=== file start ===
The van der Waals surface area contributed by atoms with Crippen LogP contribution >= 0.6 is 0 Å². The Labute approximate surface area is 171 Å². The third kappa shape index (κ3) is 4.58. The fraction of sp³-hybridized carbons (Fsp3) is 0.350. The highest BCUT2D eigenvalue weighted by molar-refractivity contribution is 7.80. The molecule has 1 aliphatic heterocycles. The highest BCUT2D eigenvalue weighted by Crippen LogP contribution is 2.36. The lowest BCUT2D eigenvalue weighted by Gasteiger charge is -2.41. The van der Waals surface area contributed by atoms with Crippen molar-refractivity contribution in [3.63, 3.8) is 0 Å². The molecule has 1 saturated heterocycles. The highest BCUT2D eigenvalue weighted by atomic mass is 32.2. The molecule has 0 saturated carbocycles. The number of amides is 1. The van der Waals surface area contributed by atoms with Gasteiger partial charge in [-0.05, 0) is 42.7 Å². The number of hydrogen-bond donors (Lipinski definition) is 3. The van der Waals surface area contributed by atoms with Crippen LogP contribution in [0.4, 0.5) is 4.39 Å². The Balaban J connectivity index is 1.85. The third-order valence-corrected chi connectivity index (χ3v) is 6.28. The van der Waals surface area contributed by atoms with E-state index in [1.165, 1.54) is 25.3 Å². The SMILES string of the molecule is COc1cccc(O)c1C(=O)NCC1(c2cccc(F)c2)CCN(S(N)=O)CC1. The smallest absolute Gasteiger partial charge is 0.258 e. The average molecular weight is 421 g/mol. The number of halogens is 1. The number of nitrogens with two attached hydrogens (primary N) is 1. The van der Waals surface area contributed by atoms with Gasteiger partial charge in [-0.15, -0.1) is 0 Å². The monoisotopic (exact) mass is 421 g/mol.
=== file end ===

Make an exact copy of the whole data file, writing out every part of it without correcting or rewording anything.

The van der Waals surface area contributed by atoms with Crippen LogP contribution >= 0.6 is 0 Å². The Labute approximate surface area is 171 Å². The third kappa shape index (κ3) is 4.58. The fraction of sp³-hybridized carbons (Fsp3) is 0.350. The highest BCUT2D eigenvalue weighted by molar-refractivity contribution is 7.80. The molecule has 1 aliphatic heterocycles. The highest BCUT2D eigenvalue weighted by Crippen LogP contribution is 2.36. The lowest BCUT2D eigenvalue weighted by Gasteiger charge is -2.41. The van der Waals surface area contributed by atoms with Crippen molar-refractivity contribution in [3.63, 3.8) is 0 Å². The molecule has 1 saturated heterocycles. The highest BCUT2D eigenvalue weighted by atomic mass is 32.2. The molecule has 0 saturated carbocycles. The number of amides is 1. The van der Waals surface area contributed by atoms with Gasteiger partial charge in [-0.05, 0) is 42.7 Å². The number of hydrogen-bond donors (Lipinski definition) is 3. The van der Waals surface area contributed by atoms with Crippen LogP contribution in [0.4, 0.5) is 4.39 Å². The Balaban J connectivity index is 1.85. The third-order valence-corrected chi connectivity index (χ3v) is 6.28. The van der Waals surface area contributed by atoms with E-state index in [1.165, 1.54) is 25.3 Å². The SMILES string of the molecule is COc1cccc(O)c1C(=O)NCC1(c2cccc(F)c2)CCN(S(N)=O)CC1. The smallest absolute Gasteiger partial charge is 0.258 e. The average molecular weight is 421 g/mol. The number of halogens is 1. The number of nitrogens with two attached hydrogens (primary N) is 1. The van der Waals surface area contributed by atoms with Gasteiger partial charge in [-0.15, -0.1) is 0 Å². The monoisotopic (exact) mass is 421 g/mol.